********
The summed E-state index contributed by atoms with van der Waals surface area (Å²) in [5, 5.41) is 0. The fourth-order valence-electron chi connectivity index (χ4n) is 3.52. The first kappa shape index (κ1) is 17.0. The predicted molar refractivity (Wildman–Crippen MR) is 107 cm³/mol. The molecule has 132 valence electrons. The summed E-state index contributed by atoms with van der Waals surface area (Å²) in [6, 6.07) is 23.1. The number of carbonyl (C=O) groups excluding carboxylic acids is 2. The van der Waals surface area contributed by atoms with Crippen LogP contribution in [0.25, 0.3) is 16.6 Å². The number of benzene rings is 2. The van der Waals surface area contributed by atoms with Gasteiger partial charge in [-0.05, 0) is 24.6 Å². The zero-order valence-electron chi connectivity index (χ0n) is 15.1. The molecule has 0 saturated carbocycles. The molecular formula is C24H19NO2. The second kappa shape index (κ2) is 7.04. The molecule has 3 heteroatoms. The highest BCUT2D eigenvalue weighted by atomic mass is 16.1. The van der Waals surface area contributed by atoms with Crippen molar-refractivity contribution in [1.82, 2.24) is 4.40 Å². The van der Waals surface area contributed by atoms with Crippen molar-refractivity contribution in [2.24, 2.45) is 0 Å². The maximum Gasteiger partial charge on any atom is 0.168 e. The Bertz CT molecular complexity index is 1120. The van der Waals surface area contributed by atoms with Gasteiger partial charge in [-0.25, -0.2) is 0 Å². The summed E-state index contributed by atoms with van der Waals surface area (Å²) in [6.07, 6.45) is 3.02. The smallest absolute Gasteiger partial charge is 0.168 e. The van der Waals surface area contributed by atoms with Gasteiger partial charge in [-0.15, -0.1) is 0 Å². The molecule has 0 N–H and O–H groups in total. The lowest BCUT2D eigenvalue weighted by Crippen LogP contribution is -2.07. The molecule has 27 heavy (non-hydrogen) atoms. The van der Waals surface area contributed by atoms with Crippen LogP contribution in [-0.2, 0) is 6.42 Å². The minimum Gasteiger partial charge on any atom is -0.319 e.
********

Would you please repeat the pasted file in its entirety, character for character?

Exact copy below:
The summed E-state index contributed by atoms with van der Waals surface area (Å²) in [5, 5.41) is 0. The fourth-order valence-electron chi connectivity index (χ4n) is 3.52. The first kappa shape index (κ1) is 17.0. The predicted molar refractivity (Wildman–Crippen MR) is 107 cm³/mol. The molecule has 132 valence electrons. The summed E-state index contributed by atoms with van der Waals surface area (Å²) in [6, 6.07) is 23.1. The number of carbonyl (C=O) groups excluding carboxylic acids is 2. The van der Waals surface area contributed by atoms with Crippen LogP contribution in [0.25, 0.3) is 16.6 Å². The number of benzene rings is 2. The van der Waals surface area contributed by atoms with Gasteiger partial charge in [-0.05, 0) is 24.6 Å². The zero-order valence-electron chi connectivity index (χ0n) is 15.1. The molecule has 0 saturated carbocycles. The molecular formula is C24H19NO2. The second kappa shape index (κ2) is 7.04. The molecule has 3 heteroatoms. The highest BCUT2D eigenvalue weighted by atomic mass is 16.1. The van der Waals surface area contributed by atoms with Crippen molar-refractivity contribution in [1.82, 2.24) is 4.40 Å². The van der Waals surface area contributed by atoms with Crippen molar-refractivity contribution in [2.24, 2.45) is 0 Å². The maximum Gasteiger partial charge on any atom is 0.168 e. The Bertz CT molecular complexity index is 1120. The van der Waals surface area contributed by atoms with Gasteiger partial charge in [-0.25, -0.2) is 0 Å². The summed E-state index contributed by atoms with van der Waals surface area (Å²) in [6.07, 6.45) is 3.02. The smallest absolute Gasteiger partial charge is 0.168 e. The van der Waals surface area contributed by atoms with Gasteiger partial charge in [-0.15, -0.1) is 0 Å². The molecule has 0 N–H and O–H groups in total. The lowest BCUT2D eigenvalue weighted by Crippen LogP contribution is -2.07. The molecule has 27 heavy (non-hydrogen) atoms. The van der Waals surface area contributed by atoms with Crippen LogP contribution in [-0.2, 0) is 6.42 Å². The minimum Gasteiger partial charge on any atom is -0.319 e.